But their reputation capital must at this point be totally depleted.  Apparently they were leveraged in the neighborhood of 32:1.  Oops.  You can see that they knew this was a rather serious reputation issue in the tone of the death rattle they hissed forth towards the end:

The Dutch-listed company said U.S.-based buyout giant Carlyle Group participated actively in negotiations with lenders and was prepared to provide substantial additional capital if a successful refinancing could be achieved.

Carlyle Group managers have a 15 percent stake in the company.

It said negotiations deteriorated late on Wednesday when the pricing service used by certain lenders reported a drop in the value of the mortgage-backed securities collateral that is expected to result in additional margin calls on Thursday of approximately $97.5 million.       

Ouch.  Of course, astute Going Private readers will have taken my advice back in April, 2006:

Raising a distressed and special situations fund seems like a wise thing to do just now.

Art credit: "Tai," the painted elephant in the room in Banksy's September, 2006 exhibit, Los Angeles.

Wednesday, March 19, 2008

"That's Just Being Silly. Don't Be Silly."

gimme AGREEMENT AND PLAN OF MERGER, dated as of March 16, 2008 (this “Agreement”), between The Bear Stearns Companies Inc., a Delaware corporation (“Company”), and JPMorgan Chase & Co., a Delaware corporation (“Parent”). (Mmmm, optimism in terms).  WHEREAS, the Boards of Directors of Company and Parent have determined that it is in the best interests of their respective companies and their stockholders to consummate the strategic business combination transaction provided for in this Agreement in which Merger Sub will, on the terms and subject to the conditions set forth in this Agreement, merge with and into, Company (the “Merger”), with Company as the surviving company in the Merger (sometimes referred to in such capacity as the “Surviving Company”)....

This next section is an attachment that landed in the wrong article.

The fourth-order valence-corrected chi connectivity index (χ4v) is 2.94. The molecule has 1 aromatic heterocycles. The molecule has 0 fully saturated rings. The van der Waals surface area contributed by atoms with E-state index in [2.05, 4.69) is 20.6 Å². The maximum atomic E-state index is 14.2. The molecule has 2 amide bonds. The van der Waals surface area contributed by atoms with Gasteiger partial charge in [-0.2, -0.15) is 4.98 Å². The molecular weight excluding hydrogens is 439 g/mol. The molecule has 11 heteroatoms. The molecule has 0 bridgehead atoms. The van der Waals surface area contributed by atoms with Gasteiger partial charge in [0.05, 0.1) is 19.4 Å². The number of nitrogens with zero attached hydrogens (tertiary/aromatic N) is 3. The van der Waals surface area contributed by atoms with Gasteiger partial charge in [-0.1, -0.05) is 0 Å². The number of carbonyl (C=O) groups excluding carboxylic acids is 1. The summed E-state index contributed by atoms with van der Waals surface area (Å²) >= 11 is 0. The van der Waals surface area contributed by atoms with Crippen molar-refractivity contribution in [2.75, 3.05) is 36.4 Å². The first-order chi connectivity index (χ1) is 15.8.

What other interesting terms can we find I wonder?

"Surviving Company"
"Exchange Ratio"
"Risk Factors"
"Voting Debt"
"Broker's Fees"
"Material Adverse Effect"
"Covered Employees"
"Indemnified Parties"
"Alternative Proposal"
"Superior Proposal"
"HQ Property"
"Stockerholder Approval"

Anyone know where I can get custom refrigerator magnets made?

Sunday, September 14, 2008

Bank of Merrill American Lynching

take the bull by the horns